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Maine Veterans' Court Ready to Go - But no Judge
11/01/2013   Reported By: Tom Porter

It's been about 18 months now since the state Legislature passed a law allowing special courts to be set up specifically to help veterans. In return for pleading guilty, veterans in the court system are put in touch with treatment programs, peer mentors and other services to help them get their lives back on track. So far, the only Veterans Court set up is in Kennebec County. The special court is ready to go, but as Tom Porter reports, there's one big glitch.

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The program was set up in Kennebec County, in part to meet the needs of younger vets, many of them suffering from Post Traumatic Stress Disorder, or PTSD, after serving in Iraq or Afghanistan. A year-and-half after lawmakers OK'd veterans' courts, the Kennebec County program is still the only one in the state.

"We're really hoping to be able to do a Veterans Court in our area," says Sgt. Victoria Langelier, a programs director at the Androscoggin County jail in Auburn. Most of the pieces are in place for Androscoggin County to have its own vets court, she says - but one key ingredient is missing: They can't find a judge.

Langelier says the position is a demanding one, and it's unfunded.

"From what I understand it's all pro bono - it's not a paid spot," she says. "And it is quite a lengthy procedure to get the veterans in and out of the court, make sure that everything is going the way it should be, to make sure they're following up in all of their support systems that they're getting through Togus and through their counselors."

Since Veterans Courts were established in May 2012, Langelier says 129 vets have passed through the Androscoggin County Jail system. Only two of them were able to be referred to the specialty Veterans Court in Kennebec County.

Lt. Jeff Chute says the state needs more than one Veterans Court. "Well I think it's important to every county," Chute says. "One in the state's probably not going to be enough to serve all these people."

Chute, who is the administrator at the Androscoggin County jail, says staff members do all they can to help any inmates who are veterans. Chute says it's important to let veterans brought into the correctional system know of any VA programs that might assist them. It all helps, he says, but it falls short of the kind of individualized, specialist assistance that could be offered by the Veterans Court.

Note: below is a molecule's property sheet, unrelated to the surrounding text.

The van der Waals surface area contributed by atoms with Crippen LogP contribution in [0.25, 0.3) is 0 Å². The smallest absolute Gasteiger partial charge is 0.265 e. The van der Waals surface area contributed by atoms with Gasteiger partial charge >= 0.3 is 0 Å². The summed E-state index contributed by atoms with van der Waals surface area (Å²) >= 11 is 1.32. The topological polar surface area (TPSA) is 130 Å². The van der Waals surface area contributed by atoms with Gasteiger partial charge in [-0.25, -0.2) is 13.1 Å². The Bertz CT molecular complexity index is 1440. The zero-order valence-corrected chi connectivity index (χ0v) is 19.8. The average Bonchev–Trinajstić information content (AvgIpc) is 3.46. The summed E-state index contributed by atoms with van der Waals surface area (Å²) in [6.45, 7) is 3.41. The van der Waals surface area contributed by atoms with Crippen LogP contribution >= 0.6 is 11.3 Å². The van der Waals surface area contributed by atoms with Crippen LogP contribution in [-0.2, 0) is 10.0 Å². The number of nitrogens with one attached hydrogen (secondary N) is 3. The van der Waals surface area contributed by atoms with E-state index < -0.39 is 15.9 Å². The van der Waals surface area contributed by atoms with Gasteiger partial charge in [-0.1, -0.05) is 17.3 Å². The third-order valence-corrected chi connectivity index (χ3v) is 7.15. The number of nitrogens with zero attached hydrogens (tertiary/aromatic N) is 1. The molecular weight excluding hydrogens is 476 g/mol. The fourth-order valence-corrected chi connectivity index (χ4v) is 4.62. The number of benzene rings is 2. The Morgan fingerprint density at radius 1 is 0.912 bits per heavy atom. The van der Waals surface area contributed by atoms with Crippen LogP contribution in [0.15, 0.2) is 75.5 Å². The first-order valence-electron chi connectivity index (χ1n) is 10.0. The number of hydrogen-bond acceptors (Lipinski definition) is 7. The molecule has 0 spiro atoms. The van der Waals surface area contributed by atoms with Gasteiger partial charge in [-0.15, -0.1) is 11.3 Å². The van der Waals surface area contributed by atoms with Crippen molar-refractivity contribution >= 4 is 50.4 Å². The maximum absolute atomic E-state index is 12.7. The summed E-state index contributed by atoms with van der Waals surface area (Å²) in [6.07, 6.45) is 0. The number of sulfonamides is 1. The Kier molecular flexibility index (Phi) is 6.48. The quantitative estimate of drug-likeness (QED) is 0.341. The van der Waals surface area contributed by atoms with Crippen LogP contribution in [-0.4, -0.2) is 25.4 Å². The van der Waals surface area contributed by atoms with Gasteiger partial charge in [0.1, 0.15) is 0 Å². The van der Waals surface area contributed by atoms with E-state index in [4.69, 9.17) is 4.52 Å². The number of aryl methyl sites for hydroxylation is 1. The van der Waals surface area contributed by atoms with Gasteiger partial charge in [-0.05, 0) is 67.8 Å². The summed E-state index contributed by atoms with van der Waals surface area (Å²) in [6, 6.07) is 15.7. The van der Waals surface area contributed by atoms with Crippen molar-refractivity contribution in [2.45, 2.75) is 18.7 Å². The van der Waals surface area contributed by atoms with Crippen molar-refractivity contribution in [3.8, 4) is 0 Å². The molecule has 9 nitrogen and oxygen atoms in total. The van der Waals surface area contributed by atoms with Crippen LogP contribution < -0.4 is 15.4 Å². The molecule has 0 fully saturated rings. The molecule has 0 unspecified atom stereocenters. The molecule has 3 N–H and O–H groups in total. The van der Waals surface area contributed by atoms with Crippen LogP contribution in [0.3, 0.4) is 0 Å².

Jerry DeWitt agrees. He's a 28-year Army veteran now working as a nurse and a social worker. He also does a lot of volunteer outreach work with veterans in the Lewiston-Auburn area, and was among those who lobbied the Legislature to approve Veterans Courts last year.

While the search for a judge goes on in Androscoggin County, DeWitt says he meets monthly with Sgt. Langelier from the county jail.

"And she and I identify veterans who are going through the county jail system, and if the veteran asks for help, I go and see them in the jail to start the paperwork, whether it be for benefits, or referral to some resources that they need," DeWitt says.

Randall Liberty is Kennebec County sheriff, and is himself an Iraq veteran who has struggled with PTSD. He is also a driving force behind the existing Veterans Court in Augusta, which he says has offered help to about 25 vets so far. Two of those veterans have gone on to effectively "graduate" from the system, and are now enrolled in college.

Liberty says he realized the need for this kind of specialized help after serving with the U.S. Army in Iraq for a year. "I saw first-hand the 18-,19-, 20-year-old Marines, what they were going through and the difficulties and rigors of war, and it affirmed to me that when they return and they struggle, it's my duty to help them transition back," Liberty says.

To learn more about the Maine Veterans Court program, and some of those it has helped, look for the MPBN television documentary, "A Matter of Duty," which will be screened tonight at USM's hannaford Hall in Portland, and will be braodcast for the first time on MPBN Television Nov. 10.

Learn more about the documentary, "A Matter of Duty."



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